Both Texas Gunmen Identified, One Known To FBI; And Also To ISIS?
WASHINGTON — Since at least 2007, the FBI has been able to recognize the voice of Elton Simpson — one of the men suspected in the Texas shootings outside a contest featuring cartoons of the Muslim Prophet Muhammad.
Agents heard the young man from Phoenix talk about fighting nonbelievers for Allah. About plans to travel to South Africa and link up with “brothers” in Somalia. About using school as a cover story for traveling overseas.
Simpson was arrested in 2010, one day before authorities say he planned to leave for South Africa. But despite more than 1,500 hours of recorded conversations, the government prosecuted him on only one minor charge — lying to a federal agent. Years spent investigating Simpson for terrorism ties resulted in three years of probation. He also was ordered to pay $600 in fines and court fees. Then, on Sunday, two men whom authorities identified as Simpson and Nadir Soofi opened fire in a Dallas suburb on a security officer stationed outside the contest.
The deliberately provocative contest had been expected to draw outrage from the Muslim community. According to mainstream Islamic tradition, any physical depiction of the Prophet Muhammad — even a respectful one — is considered blasphemous, and drawings similar to those featured at the Texas event have sparked violence around the world.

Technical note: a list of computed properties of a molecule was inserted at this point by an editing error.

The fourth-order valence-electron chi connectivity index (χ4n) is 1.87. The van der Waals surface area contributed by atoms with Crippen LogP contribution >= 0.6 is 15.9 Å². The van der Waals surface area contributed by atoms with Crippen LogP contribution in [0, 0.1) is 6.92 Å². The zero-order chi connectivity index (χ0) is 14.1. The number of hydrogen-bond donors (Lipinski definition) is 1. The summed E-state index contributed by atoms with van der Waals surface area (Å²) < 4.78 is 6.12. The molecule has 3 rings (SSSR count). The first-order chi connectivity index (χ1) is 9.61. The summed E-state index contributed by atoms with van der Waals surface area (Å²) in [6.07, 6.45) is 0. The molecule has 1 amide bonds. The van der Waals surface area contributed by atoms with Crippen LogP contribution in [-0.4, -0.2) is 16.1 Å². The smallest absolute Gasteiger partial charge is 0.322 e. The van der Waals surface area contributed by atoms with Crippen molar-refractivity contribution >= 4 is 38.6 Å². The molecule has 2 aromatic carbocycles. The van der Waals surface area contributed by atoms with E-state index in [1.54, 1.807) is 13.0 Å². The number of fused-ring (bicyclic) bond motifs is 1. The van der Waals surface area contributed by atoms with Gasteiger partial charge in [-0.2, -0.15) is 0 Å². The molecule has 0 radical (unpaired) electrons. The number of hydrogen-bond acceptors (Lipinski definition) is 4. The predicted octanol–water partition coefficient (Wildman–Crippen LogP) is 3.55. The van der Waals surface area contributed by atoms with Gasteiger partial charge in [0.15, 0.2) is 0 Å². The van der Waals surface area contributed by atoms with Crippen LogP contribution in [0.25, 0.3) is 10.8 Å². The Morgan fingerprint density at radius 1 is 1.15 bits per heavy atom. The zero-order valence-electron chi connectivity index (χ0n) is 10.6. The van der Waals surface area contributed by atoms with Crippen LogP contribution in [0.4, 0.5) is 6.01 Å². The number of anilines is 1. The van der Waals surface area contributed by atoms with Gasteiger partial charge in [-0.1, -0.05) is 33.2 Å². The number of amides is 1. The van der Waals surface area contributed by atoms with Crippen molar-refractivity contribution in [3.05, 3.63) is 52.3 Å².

Simpson and Soofi were wearing body armor, and one shot the guard in the leg. The officer returned fire and struck both men, killing them. The guard was treated for his injury at a hospital and released.
Simpson, described as quiet and devout, had been on the radar of law enforcement because of his social media presence, but authorities did not have an indication that he was plotting an attack, said one federal official familiar with the investigation. Less was known about Soofi, who had no criminal record, according to a search of federal court records.
Simpson had worshipped at the Islamic Community Center of Phoenix for about a decade, but he quit showing up over the past two or three months, the president of the mosque told The Associated Press.
A convert to Islam, Simpson first attracted the FBI’s attention in 2006 because of his ties to Hassan Abu Jihaad, a former U.S. Navy sailor who had been arrested in Phoenix and was ultimately convicted of terrorism-related charges, according to court records. Jihaad was accused of leaking details about his ship’s movements to operators of a website in London that openly espoused violent jihad against the U.S.
In the fall of that year, the FBI asked one of its informants, Dabla Deng, a Sudanese immigrant, to befriend Simpson and ask for advice about Islam. Deng had been working as an FBI informant since 2005 and was instructed to tell Simpson he was a recent convert to the religion.
Over the next few years, Deng would tape his conversations with Simpson with a hidden recording device accumulating more than 1,500 hours of conversations, according to court records. “I’m telling you, man, we can make it to the battlefield,” Simpson is recorded saying on May 29, 2009. “It’s time to roll.”